Samsung Galaxy S4 Zoom

Samsung Galaxy S4 Zoom
Talk & Zoom

Wednesday, June 13, 2012

Malick Sidibé, Postcards from Bamako

Malick Sidibé. Image courtesy of Antoine Tempé (2002) 
The retro quality, mixed prints, exaggerated posing, earnest expressions, and theatrical '60s & '70s stylings - all this makes me obsessed with MALICK SIDIBE'S photographs. They remind me of the bad-studio-portraits-gone-right my family used to take when I was a kid in Abidjan in the '80s - the faded fabric backgrounds, cheap carpets and tacky lino floors, wooden chairs, off-centre shots...

Malick Sidibé (born 1935 or 1936) is Malian photographer noted for his black-and-white studies of popular culture in the 1960s in Bamako. He was born in Soloba, Mali and completed his studies in design and jewelry in the École des Artisans Soudanais (now the Institut National des Arts) in Bamako. In 1955, he undertook an apprenticeship at Gérard Guillat-Guignard's Photo Service Boutique, also known as Gégé la pellicule.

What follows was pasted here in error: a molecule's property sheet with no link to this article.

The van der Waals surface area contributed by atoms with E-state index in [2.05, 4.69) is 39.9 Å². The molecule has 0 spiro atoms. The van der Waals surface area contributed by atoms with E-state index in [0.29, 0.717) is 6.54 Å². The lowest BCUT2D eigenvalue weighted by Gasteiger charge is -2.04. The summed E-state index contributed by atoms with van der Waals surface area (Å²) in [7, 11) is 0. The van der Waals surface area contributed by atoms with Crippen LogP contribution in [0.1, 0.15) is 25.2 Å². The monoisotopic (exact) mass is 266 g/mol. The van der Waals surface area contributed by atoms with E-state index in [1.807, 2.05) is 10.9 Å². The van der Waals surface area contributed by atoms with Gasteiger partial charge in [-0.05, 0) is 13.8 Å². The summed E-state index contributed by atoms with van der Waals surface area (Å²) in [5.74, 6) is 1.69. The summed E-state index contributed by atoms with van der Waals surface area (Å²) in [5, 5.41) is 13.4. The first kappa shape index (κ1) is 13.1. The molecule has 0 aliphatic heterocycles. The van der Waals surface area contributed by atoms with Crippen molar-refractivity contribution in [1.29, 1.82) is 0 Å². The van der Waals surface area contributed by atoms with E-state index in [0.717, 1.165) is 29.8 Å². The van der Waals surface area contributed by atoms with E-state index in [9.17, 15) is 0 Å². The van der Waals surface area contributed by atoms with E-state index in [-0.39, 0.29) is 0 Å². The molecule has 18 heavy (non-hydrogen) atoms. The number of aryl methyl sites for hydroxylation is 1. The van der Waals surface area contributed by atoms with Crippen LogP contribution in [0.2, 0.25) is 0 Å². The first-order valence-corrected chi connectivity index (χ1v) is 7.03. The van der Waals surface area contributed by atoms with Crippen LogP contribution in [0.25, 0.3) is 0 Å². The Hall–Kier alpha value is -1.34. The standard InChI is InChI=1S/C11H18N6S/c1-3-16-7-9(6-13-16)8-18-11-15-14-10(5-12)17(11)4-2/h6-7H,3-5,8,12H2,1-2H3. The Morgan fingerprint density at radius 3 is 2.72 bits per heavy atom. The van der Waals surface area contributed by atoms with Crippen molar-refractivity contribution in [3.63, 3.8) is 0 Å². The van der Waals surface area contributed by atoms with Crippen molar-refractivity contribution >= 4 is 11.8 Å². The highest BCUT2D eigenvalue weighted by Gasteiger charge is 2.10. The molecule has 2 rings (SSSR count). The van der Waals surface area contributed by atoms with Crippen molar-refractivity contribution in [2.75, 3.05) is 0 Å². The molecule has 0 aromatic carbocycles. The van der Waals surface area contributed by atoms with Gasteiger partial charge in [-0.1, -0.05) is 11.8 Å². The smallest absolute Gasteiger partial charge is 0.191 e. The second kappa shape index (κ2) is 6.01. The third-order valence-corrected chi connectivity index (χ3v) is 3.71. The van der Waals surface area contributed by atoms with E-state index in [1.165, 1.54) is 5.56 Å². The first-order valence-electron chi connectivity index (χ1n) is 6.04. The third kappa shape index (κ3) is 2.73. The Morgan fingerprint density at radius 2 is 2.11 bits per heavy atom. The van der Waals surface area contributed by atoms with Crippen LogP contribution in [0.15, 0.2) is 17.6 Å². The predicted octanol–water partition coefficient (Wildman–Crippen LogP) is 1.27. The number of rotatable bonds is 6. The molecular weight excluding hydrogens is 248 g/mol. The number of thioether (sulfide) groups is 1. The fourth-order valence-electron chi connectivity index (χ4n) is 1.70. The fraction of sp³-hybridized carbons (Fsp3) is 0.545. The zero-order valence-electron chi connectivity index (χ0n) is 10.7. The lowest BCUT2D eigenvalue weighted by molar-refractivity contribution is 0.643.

In 1958, he opened his own studio (Studio Malick) in Bamako and specialized in documentary photography, focusing particularly on the youth culture of the Malian capital. In the 1970s, he turned towards the making of studio portraits.
Sidibé was able to increase his reputation through the first meetings on African photography in Mali in 1994. His work is now exhibited in Europe (for example, the Fondation Cartier in Paris), the United States and Japan. Many of Sidibé's photos are part of The Contemporary African Art Collection (CAAC) of Jean Pigozzi.
In 2008, Sidibé was awarded the ICP Infinity Award for Lifetime Achievement.
             - Wikipedia

Some of these images look like Instagram (or represent the feeling Instagram tries to recreate with contemporary pictures). The girl with the shift dress and socks, I would wear that today; and the lady in braids and round sunglasses, that trend has never been more popular than now (round sunglasses are currently the Street Style feature in the NY Times). Then there are the male portraits and their look at us! attitude and unapologetic sense of flamboyance. All the vintage charm, Africanness, and sense of nostalgia - I eat it all up. 

No comments: